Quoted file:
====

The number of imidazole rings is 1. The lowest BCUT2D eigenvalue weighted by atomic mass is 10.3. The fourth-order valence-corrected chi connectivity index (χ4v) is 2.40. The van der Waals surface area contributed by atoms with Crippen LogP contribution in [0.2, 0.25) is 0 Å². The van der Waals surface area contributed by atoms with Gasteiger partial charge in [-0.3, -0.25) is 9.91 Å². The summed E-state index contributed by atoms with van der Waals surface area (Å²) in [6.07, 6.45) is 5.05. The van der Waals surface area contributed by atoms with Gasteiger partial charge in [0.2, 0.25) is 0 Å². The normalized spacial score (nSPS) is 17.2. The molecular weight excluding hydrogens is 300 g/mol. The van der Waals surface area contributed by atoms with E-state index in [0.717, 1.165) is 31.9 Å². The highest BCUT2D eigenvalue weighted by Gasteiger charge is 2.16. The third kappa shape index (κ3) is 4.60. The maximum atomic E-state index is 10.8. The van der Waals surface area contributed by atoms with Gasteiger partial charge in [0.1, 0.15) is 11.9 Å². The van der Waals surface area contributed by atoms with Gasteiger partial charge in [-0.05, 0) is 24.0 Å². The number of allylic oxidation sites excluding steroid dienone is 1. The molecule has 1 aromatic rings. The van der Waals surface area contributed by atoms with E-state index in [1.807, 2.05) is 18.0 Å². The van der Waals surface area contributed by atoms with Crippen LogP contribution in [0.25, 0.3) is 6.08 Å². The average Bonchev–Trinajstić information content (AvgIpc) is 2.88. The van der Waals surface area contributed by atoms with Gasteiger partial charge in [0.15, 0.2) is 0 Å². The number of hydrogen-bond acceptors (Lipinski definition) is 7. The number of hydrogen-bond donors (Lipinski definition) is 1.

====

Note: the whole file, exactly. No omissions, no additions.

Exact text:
The number of imidazole rings is 1. The lowest BCUT2D eigenvalue weighted by atomic mass is 10.3. The fourth-order valence-corrected chi connectivity index (χ4v) is 2.40. The van der Waals surface area contributed by atoms with Crippen LogP contribution in [0.2, 0.25) is 0 Å². The van der Waals surface area contributed by atoms with Gasteiger partial charge in [-0.3, -0.25) is 9.91 Å². The summed E-state index contributed by atoms with van der Waals surface area (Å²) in [6.07, 6.45) is 5.05. The van der Waals surface area contributed by atoms with Gasteiger partial charge in [0.2, 0.25) is 0 Å². The normalized spacial score (nSPS) is 17.2. The molecular weight excluding hydrogens is 300 g/mol. The van der Waals surface area contributed by atoms with E-state index in [0.717, 1.165) is 31.9 Å². The highest BCUT2D eigenvalue weighted by Gasteiger charge is 2.16. The third kappa shape index (κ3) is 4.60. The maximum atomic E-state index is 10.8. The van der Waals surface area contributed by atoms with Gasteiger partial charge in [0.1, 0.15) is 11.9 Å². The van der Waals surface area contributed by atoms with Gasteiger partial charge in [-0.05, 0) is 24.0 Å². The number of allylic oxidation sites excluding steroid dienone is 1. The molecule has 1 aromatic rings. The van der Waals surface area contributed by atoms with E-state index in [1.807, 2.05) is 18.0 Å². The van der Waals surface area contributed by atoms with Crippen LogP contribution in [0.25, 0.3) is 6.08 Å². The average Bonchev–Trinajstić information content (AvgIpc) is 2.88. The van der Waals surface area contributed by atoms with Gasteiger partial charge in [0.15, 0.2) is 0 Å². The number of hydrogen-bond acceptors (Lipinski definition) is 7. The number of hydrogen-bond donors (Lipinski definition) is 1.